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War of 1812 A Senate Debate Role Play

Background:

Despite Washington’s warnings in his farewell address of 1797 to stay out of foreign entanglements, Presidents John Adams and Thomas Jefferson found it very difficult to avoid them. Each in his own way, tried very hard to stay out of the great conflict between France and Great Britain that consumed much of Europe between 1793-1815.

Remember that the French Revolution started in 1789 and grew increasingly radical through the 1790s, culminating in Napoleon’s consolidation of the revolution. France under Napoleon became an Empire.

During Adams’ presidency from 1797-1801, the United States briefly went to an “quasi war” with France. Take it away Wikipedia. During this quasi-qar, Congress passed and Adams signed the Alien and Sedition acts in 1798 making it illegal to criticize the government during war-time. (Of course this is contrary to the First Amendment, but taking law to the Supreme Court to judge its Constitutionality hadn’t yet happened.) This law was so unpopular that it helped the Democratic Republicans under Jefferson take the Presidency 1801.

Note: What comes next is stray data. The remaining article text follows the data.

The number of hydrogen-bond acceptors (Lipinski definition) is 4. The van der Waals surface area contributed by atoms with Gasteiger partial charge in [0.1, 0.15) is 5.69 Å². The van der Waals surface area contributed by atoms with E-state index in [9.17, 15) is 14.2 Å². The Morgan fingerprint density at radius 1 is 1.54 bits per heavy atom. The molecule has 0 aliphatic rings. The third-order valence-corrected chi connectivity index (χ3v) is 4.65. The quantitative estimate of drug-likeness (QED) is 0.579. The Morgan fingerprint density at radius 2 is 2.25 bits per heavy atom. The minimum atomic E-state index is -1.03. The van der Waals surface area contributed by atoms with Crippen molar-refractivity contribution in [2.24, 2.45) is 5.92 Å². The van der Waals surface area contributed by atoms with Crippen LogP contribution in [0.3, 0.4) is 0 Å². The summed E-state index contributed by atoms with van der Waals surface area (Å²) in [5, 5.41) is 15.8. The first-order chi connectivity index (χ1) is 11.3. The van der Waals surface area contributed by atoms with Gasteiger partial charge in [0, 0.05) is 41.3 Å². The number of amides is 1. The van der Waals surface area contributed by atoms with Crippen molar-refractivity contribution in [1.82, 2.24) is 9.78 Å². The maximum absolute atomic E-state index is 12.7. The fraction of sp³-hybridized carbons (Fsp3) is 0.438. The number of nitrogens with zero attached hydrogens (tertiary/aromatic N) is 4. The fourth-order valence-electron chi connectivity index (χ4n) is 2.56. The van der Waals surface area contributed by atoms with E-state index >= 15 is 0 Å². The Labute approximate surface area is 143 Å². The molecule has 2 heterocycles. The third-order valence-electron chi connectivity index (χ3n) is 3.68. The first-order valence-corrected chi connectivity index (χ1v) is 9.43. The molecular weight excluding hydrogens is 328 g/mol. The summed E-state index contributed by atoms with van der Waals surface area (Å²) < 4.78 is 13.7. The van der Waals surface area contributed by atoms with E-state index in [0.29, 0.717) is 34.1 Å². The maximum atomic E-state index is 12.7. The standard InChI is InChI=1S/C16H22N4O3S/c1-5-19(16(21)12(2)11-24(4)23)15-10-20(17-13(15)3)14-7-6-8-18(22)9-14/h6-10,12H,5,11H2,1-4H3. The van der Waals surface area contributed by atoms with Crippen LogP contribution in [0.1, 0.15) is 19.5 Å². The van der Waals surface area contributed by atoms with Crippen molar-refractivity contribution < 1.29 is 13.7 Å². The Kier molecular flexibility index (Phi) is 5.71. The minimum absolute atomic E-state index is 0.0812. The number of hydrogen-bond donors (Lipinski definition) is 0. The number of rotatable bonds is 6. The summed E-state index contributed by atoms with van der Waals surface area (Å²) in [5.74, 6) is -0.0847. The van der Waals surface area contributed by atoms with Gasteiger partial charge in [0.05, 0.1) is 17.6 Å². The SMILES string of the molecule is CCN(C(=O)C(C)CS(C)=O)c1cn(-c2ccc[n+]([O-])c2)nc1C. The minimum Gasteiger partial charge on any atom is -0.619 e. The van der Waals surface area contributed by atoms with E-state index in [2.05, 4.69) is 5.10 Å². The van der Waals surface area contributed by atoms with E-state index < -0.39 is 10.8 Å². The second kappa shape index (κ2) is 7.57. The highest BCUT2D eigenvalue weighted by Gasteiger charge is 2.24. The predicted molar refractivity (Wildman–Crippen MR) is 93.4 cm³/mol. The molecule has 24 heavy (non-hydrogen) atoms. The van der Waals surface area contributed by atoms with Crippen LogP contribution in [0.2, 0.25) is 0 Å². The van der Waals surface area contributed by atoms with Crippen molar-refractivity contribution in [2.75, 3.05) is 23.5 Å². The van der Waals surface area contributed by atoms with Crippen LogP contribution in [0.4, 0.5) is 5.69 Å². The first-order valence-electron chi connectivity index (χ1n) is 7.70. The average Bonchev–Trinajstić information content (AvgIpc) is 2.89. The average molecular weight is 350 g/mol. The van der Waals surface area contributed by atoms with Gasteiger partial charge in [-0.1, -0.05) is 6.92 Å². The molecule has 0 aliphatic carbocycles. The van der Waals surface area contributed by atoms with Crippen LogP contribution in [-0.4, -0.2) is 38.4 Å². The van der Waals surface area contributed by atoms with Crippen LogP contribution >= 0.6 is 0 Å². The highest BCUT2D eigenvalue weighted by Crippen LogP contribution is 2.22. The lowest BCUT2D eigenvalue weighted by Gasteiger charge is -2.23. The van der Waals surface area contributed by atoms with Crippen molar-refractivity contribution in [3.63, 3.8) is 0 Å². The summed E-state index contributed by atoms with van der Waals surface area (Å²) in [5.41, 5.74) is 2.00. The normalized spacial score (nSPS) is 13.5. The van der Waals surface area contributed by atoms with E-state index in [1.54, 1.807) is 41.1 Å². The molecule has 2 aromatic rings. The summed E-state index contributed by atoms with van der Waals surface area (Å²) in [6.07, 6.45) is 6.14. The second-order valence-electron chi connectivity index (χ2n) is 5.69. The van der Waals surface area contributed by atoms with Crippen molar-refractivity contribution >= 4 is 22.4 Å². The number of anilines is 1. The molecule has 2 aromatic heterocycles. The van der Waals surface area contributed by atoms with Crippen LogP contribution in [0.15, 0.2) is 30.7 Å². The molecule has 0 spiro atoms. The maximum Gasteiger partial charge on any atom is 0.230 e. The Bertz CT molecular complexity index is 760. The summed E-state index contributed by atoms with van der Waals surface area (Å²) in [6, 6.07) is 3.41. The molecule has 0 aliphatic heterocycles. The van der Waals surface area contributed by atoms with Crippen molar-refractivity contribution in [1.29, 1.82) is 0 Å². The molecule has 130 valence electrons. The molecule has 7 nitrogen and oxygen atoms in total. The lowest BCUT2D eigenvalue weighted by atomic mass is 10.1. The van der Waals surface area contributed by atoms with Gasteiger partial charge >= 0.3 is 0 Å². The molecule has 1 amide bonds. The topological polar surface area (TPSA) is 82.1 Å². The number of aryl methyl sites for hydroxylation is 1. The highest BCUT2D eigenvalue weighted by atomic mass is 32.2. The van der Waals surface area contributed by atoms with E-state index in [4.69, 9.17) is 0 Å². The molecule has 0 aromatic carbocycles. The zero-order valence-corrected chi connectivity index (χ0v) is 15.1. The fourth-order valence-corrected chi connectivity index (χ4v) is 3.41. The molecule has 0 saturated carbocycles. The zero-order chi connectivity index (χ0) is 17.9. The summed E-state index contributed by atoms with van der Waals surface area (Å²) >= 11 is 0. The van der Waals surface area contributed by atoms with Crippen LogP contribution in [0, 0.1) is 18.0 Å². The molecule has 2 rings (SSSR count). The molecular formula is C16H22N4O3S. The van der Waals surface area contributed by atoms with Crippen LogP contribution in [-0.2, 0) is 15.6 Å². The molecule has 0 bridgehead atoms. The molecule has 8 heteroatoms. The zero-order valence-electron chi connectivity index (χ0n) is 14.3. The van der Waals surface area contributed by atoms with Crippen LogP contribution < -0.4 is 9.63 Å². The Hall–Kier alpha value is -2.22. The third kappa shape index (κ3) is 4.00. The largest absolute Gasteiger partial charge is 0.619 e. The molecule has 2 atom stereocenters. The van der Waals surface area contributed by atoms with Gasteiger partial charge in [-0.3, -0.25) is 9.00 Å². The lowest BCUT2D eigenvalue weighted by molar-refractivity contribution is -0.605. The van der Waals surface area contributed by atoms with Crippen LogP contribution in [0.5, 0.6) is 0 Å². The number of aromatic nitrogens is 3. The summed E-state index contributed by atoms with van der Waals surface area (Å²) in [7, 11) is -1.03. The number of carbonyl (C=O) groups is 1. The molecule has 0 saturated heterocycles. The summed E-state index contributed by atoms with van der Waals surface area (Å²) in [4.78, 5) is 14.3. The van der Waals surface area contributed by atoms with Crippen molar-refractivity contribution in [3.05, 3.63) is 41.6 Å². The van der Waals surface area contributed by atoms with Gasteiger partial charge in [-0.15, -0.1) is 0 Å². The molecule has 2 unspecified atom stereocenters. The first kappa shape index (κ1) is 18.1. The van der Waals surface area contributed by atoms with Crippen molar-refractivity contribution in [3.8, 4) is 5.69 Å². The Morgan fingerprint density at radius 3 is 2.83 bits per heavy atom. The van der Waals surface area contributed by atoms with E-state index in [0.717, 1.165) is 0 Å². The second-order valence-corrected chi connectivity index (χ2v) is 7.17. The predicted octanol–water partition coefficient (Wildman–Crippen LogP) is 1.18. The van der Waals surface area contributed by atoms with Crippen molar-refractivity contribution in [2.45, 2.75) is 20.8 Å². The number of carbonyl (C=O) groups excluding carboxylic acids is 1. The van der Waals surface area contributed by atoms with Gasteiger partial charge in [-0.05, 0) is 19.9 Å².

The Democratic-Republicans and Jefferson

The Democratic-Republicans wanted a weaker, smaller central government. Thus, when Jefferson became President in 1801, he paid back the national debt (Hamilton hated that idea!) and cut spending. He cut the budget, eliminated taxes on whiskey, houses, and the enslaved, and fired all federal tax collectors! He also slashed the size of the army to 3,000 soldiers and 172 officers, the navy to 6 frigates, and foreign embassies to 3 in Britain, France, and Spain.

Despite his desire to stay out of the war between Great Britain and France, there were three main issues that confronted him:

Chesapeake-Leopold Affair